Georgian Art (1760-1820): An Introductory Review of English Painting, Architecture, Sculpture, Ceramics, Glass, Metalwork, Furniture, Textiles and Other Arts during the Reign of George III

By Roger Fry; J. B. Manson et al. | Go to book overview

FURNITURE.

By Oliver Brackett

INTRODCUTION. --In decoration and furniture the reign of George III cannot be said to be characterized by one particular style, as was the case, for instance, with the reigns of Queen Elizabeth or Charles II or Queen Anne. The long reign of George III is marked by two distinct periods, corresponding to a considerable extent to political developments. The Palladian tradition which dominated building, decoration and furniture in the first half of the eighteenth century was slowly dying when George III ascended the throne and was beginning to give way before the classical revival with which the name of Robert Adam is associated. Later on came the check to the arts which the war with France occasioned, followed in the early nineteenth century by experiments in the Empire, Egyptian and other styles.

CHIPPENDALE. --During the first of these periods, i.e., from about 1760 to about 1780, the dominating force in furniture or furnishing was the personality of Thomas Chippendale. We do not proposed on this occasion to drift into discussions on the vexed question of his origin or character or on the propable authorship of the designs to which his name has been attached, points of comparative unimportance in the consideration of his work, influence and place in history. Suffice it to stay that he must have been born about 1718, and after undergoing a training in the craft of cabinet-making, became the proprietor of a big business in St. Martin's Lane. From his address in St. Martin's Lane, the first edition of his famous publication, "The Gentleman and Cabinet-Maker's Director" was published. This way by far the most ambitious work or furniture that had hitherto been produced in England. A small work on the subject had been published six years earlier, although it is doubtful whether any copies of the book are now existence.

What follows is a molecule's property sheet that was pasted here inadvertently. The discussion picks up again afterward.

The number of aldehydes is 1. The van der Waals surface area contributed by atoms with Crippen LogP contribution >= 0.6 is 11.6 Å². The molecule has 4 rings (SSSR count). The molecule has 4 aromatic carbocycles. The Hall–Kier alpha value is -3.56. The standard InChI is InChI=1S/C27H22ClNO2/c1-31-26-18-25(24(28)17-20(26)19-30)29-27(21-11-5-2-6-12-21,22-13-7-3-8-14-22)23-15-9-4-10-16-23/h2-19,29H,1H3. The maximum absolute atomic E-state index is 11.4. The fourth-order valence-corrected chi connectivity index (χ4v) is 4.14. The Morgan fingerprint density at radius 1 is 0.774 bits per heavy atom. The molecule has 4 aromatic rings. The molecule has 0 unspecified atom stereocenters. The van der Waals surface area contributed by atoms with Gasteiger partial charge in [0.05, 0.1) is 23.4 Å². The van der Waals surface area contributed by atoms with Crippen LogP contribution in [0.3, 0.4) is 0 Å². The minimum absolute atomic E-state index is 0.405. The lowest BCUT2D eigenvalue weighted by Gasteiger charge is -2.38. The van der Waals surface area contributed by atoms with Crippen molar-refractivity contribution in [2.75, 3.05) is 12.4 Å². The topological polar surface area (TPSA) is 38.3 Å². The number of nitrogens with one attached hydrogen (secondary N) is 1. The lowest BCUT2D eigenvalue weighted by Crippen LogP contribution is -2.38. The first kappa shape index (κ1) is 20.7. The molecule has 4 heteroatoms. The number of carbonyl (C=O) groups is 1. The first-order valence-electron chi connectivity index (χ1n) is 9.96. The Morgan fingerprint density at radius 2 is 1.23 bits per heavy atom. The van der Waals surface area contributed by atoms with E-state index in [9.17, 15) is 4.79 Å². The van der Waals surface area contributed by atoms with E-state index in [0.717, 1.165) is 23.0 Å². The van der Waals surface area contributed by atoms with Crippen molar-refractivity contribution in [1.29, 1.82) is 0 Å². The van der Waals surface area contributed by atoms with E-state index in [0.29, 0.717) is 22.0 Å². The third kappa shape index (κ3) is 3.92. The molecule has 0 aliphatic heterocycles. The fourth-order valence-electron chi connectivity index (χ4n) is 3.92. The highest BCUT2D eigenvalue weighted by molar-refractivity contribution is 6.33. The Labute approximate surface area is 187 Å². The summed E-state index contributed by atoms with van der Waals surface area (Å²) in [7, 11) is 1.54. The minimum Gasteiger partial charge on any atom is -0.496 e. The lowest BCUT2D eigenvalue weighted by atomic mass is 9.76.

An announcement appeared in The Daily Advertiser for Saturday, September 17 1748 :--

"TO CABINET-MAKERS, UPHOLDERS, ETC. THIS DAY IS PUBLISH'D (PRICE IS. 6d.)

A NEW BOOK OF CHAIRS, ADAPTED TO THE PRESENT TASTE OF WORK BY M. DARLY.

FACING OLD SLAUGHTER'S COFFEE-HOUSE, ST. MARTIN'S LANE.

Where most business are carefully instructed in Drawing in a Method so easy, as to make it delightful at the same time it is instructing : and constant Attendance is given on Evenings.

Note.--Those Gentlemen that subscribed towards Drawing from the Round, are desired to attend on Monday Evening next, the large Lamp being finish'd."

The Director was first brought out in 1754 but an advertisement of its publication in the previous year, recently brought to our notice, is worth quoting, as it throws some light on various debated points :--

" WHITEHALL EVENING POST, or, LONDON INTELLIGENCER. From Thursday, June 7th to Saturday, June 9ht, 1753.

To be Published by Subscription,

THE GENTLEMAN AND CABINET-MAKER'S DIRECTROR : Being a New Book of Designs of Household Furniture in the Gothic, Chinese and Modern Taste, as improved by the politest and most able Artists. Comprehending an elegant Variety of curious and original Drawings in the most useful, ingenious and ornamental Branches of chair, Cabinet and upholstery Work. With the Five Orders and Principles of Perspective , explained in a

-51-

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Georgian Art (1760-1820): An Introductory Review of English Painting, Architecture, Sculpture, Ceramics, Glass, Metalwork, Furniture, Textiles and Other Arts during the Reign of George III
Table of contents

Table of contents

  • Title Page iii
  • Contents v
  • Preface 1
  • Introduction. 3
  • Painting. 11
  • Architecture and Sculpture. 23
  • Ceramics and Glass. 33
  • Furniture. 51
  • The Minor Arts 63
  • Index 69
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